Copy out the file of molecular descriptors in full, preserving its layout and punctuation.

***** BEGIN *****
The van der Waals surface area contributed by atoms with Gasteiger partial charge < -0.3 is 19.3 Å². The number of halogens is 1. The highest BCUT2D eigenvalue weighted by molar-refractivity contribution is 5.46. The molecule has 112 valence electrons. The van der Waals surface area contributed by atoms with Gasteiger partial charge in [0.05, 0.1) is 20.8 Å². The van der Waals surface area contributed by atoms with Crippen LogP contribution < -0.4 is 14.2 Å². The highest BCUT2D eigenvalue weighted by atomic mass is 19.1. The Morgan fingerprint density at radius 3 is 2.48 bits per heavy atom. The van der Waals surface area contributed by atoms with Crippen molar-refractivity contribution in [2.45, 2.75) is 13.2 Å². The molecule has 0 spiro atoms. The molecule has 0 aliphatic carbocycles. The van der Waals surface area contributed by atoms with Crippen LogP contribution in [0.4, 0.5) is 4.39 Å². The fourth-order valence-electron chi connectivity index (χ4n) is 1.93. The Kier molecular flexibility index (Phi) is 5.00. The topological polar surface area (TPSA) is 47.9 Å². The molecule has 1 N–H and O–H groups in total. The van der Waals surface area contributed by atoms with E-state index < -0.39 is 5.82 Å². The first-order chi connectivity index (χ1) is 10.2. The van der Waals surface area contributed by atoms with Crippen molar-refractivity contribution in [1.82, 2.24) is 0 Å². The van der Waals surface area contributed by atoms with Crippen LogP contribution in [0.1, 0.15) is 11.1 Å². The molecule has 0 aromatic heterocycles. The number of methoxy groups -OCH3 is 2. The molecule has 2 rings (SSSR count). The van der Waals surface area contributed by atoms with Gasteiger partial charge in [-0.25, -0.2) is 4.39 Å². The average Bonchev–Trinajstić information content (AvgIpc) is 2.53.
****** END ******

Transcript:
The van der Waals surface area contributed by atoms with Gasteiger partial charge < -0.3 is 19.3 Å². The number of halogens is 1. The highest BCUT2D eigenvalue weighted by molar-refractivity contribution is 5.46. The molecule has 112 valence electrons. The van der Waals surface area contributed by atoms with Gasteiger partial charge in [0.05, 0.1) is 20.8 Å². The van der Waals surface area contributed by atoms with Crippen LogP contribution < -0.4 is 14.2 Å². The highest BCUT2D eigenvalue weighted by atomic mass is 19.1. The Morgan fingerprint density at radius 3 is 2.48 bits per heavy atom. The van der Waals surface area contributed by atoms with Crippen molar-refractivity contribution in [2.45, 2.75) is 13.2 Å². The molecule has 0 spiro atoms. The molecule has 0 aliphatic carbocycles. The van der Waals surface area contributed by atoms with Crippen LogP contribution in [0.4, 0.5) is 4.39 Å². The fourth-order valence-electron chi connectivity index (χ4n) is 1.93. The Kier molecular flexibility index (Phi) is 5.00. The topological polar surface area (TPSA) is 47.9 Å². The molecule has 1 N–H and O–H groups in total. The van der Waals surface area contributed by atoms with E-state index < -0.39 is 5.82 Å². The first-order chi connectivity index (χ1) is 10.2. The van der Waals surface area contributed by atoms with Crippen molar-refractivity contribution in [1.82, 2.24) is 0 Å². The van der Waals surface area contributed by atoms with Crippen LogP contribution in [0.1, 0.15) is 11.1 Å². The molecule has 0 aromatic heterocycles. The number of methoxy groups -OCH3 is 2. The molecule has 2 rings (SSSR count). The van der Waals surface area contributed by atoms with Gasteiger partial charge in [-0.25, -0.2) is 4.39 Å². The average Bonchev–Trinajstić information content (AvgIpc) is 2.53.